"What is my home worth?"  This is by far the most popular question home owners will ask when when considering putting one's home on the market. That said, let's break down the process to help understand how to determine the difference between assessed, appraised and fair market values of a property and how they affect you as a home owner. 

Assessed (Actual) Value - In Colorado real estate property value assessment is conducted county by county. The Property Assessors Office for Boulder County appraises every residential property value in the entire county every two years and determines what is termed "Actual Value". County appraisers use algorithms, neighborhood sales and apply the assessed rate, which is established by the State of Colorado, to determine the assessed value of your property.  The assessment rate has been 7.96% since 2003, but will reduce to approximately 7.2% for 2016-2017 assessments.

The Gallagher Amendment, in place since 1982, regulates Colorado's assessment rate, which will decrease to approximately 7.2% this year to protect home owners from paying too much in property taxes. This rate is then multiplied by the county's appraised value of your property (not a lender's appraised value as I will discuss below) to provide the assessed value of your property. For example, if the county assessor appraises your home at $500,000, your assessed value will be $500,000 multiplied by 7.2% (for 2017) or $36,000. Your property taxes will be based on the value of $36,000, not $500,000. For more information about the historical assessment rate view the 2016 Colorado Assessed Values Manual found here

It is important to note that the Property Assessors Office for Boulder County does not set taxes! Essentially what they do is establish the assessed value of your land and any improvements (e.g., single family home, garage, sheds, etc.), so that the Boulder County Treasurers Office can calculate and mail out your tax bills each year. 

Appraised Value - This is the value that a trained, certified, independent professional real estate appraiser will report based on his or her inspection of your home, an evaluation of the neighborhood comparable sales ("comps") and an overall analysis of the market. Since this involves a visit to your home and maybe even personal interaction with the seller or the seller's agent it is a different process than that used by the county as I described above. Most lenders require an appraisal, which the home buyer has to pay for, before they will close on a home loan. While most cash buyers don't need an appraisal, such buyers are entitled to order one if they so desire.

A professionally appraised value of a property is usually based on the value of comparable sales looking back three to six months. Lenders will usually only approve a mortgage loan based on the appraised value of a property, so if the property does not appraise at the sales price or more, the buyer and sellers and their agents must negotiate how to pay for the difference should they want to continue with the transaction.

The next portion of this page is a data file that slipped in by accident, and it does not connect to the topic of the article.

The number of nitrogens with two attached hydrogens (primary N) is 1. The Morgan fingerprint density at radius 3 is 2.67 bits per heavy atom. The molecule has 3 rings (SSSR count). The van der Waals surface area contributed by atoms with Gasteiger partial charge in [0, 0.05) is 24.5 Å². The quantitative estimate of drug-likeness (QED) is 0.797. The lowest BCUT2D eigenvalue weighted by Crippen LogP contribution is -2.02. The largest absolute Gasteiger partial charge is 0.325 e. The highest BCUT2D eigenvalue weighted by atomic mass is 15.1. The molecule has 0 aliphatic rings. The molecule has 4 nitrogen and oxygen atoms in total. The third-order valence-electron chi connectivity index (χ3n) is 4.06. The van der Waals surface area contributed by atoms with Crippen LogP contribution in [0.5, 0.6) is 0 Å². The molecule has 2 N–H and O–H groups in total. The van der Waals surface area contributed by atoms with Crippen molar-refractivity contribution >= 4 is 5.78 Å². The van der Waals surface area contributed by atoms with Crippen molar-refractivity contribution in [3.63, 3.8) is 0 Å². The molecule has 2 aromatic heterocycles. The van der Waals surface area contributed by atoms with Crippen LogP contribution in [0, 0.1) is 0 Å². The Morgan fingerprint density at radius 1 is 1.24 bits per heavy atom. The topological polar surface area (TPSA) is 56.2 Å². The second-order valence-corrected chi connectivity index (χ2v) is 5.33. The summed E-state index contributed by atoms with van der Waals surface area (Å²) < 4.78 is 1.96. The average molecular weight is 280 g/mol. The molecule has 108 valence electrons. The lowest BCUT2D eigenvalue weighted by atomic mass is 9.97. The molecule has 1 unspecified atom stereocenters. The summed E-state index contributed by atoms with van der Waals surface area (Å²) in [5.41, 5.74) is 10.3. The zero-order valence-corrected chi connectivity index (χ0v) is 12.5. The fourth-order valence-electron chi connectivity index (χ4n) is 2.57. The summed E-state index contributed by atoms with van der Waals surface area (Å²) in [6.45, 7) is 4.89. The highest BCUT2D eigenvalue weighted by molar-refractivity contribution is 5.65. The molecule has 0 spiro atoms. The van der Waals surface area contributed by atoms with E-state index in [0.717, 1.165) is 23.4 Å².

Fair Market Value (FMV) -   Simply put, this is the price at which a buyer, acting of their own free will, would be willing to pay for your home. What agents try to do when they work with sellers to establish a price that will sell in the future. This is unlike either one of the appraisal processes I described above, which determine a value based on the past.  Sellers agents have the daunting task of helping set a price to predict the future, or what buyers would be willing to pay.  

Sometimes the FMV is not the offer price, since negotiations may occur during the course of the transaction. At the end of the day, assuming buyers or sellers are not desperate nor acting irrationally, the FMV is the final price negotiated for a home. Once the deal closes, this property sale turns into a comparable sale  ("comp") to be used to help appraise the next similar listing in the neighborhood. 

If you would like to see housing data for Boulder County, there are plenty of statistics to check out in such as "Days on Market", "Total Inventory" and "Newly Listed Homes".  We track all these market statistics for Single Family Homes (SFH) for most of neighboring towns on a monthly basis, including Louisville, Erie, Lafayette and Superior. Check out Spring 2017 market summary here.  At Louisville Realty Associates, we have the experience, energy and depth of knowledge to help you list your home for the best price. You can reach me anytime at cory@louisvillerealtyassociates.com.

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